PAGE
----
And being found in human form, he humbled himself by becoming obedient to the point of death, even death on a cross. (8, ESV)

So far we’re making the argument that in his earthly body, he would have known what it meant to experience illness.

But then, about 40 years ago, an elder in our church proposed that Jesus had leprosy. He based this on Isaiah 53: 2b-4

He had no beauty or majesty to attract us to him, nothing in his appearance that we should desire him. He was despised and rejected by mankind, a man of suffering, and familiar with pain. Like one from whom people hide their faces he was despised, and we held him in low esteem. Surely he took up our pain and bore our suffering, yet we considered him punished by God, stricken by him, and afflicted. (NIV)

At this one, I draw the line and say, “No!”

The reason is that in the scripture leprosy is a type of sin. (See this article for an explanation of Biblical typing.) Jesus was without sin. End of discussion. Jesus identified fully with the human condition when he “took on flesh,” and leprosy was common in that time and place, but where something has another layer of meaning, I think it goes too far to suggest something with such a strong sin-identification.

So, back to the question which forms today’s title…

A ‘yes’ at Culture Watch:

Second, as already mentioned, we are arguing from silence here. Very little is actually known about the earthly life of Jesus. As has been rightly stated, the gospels are basically extended introductions to the passion narratives. The last week of Jesus on earth receives most of the attention in the gospels, while his first thirty or so years of earthly life are largely passed over. Indeed, Paul seems to glory in not knowing Christ “after the flesh” (2 Cor. 5:16 KJV).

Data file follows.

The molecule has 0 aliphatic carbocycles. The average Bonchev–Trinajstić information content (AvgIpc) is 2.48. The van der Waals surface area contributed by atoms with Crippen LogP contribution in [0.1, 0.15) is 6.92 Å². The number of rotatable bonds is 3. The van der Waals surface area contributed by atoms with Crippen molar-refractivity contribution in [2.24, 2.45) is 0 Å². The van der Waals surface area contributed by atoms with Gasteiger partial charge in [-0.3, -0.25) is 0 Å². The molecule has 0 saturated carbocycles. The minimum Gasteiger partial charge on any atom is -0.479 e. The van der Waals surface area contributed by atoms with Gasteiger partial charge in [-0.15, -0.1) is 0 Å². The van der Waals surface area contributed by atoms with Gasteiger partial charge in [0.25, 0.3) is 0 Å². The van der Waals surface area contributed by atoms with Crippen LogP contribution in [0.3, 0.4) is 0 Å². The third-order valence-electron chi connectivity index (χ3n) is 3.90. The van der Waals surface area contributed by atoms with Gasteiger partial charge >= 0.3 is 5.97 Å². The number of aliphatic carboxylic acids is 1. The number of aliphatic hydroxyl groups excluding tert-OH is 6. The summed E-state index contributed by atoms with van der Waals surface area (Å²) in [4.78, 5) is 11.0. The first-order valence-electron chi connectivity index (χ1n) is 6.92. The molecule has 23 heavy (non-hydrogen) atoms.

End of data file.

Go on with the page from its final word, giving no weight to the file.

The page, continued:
But even so, can we in fact know that Jesus never experienced illness? One way to approach this issue is to simply ask a number of questions about the life of Jesus on earth. Did Jesus ever:

Have nappy rash?
Have croup?
Cry as a baby?
Have a runny nose?
Have a headache?
Lose a tooth?
Have indigestion?
Throw up?
Have insomnia?
Have mosquito bites?
Get sunburn?
Suffer physical exhaustion?

True, not all of these conditions have to do with actual illness as such, but they help make my point. Just how exempt was Jesus from the common ailments and ordinary frailties of life? We do know of some human frailties experienced by Jesus: he was tired (John 4:6); he was thirsty (John 19:28); and he was hungry (Matt. 4:2).

We can tease all this out even further: Did Jesus ever fall as a boy and scrape his knee? If so, did that scrape get infected? Or did it heal instantly? These kinds of questions have to do with just how we are to understand Jesus and his full humanity.

A ‘no’ at this Protestant Reformed site: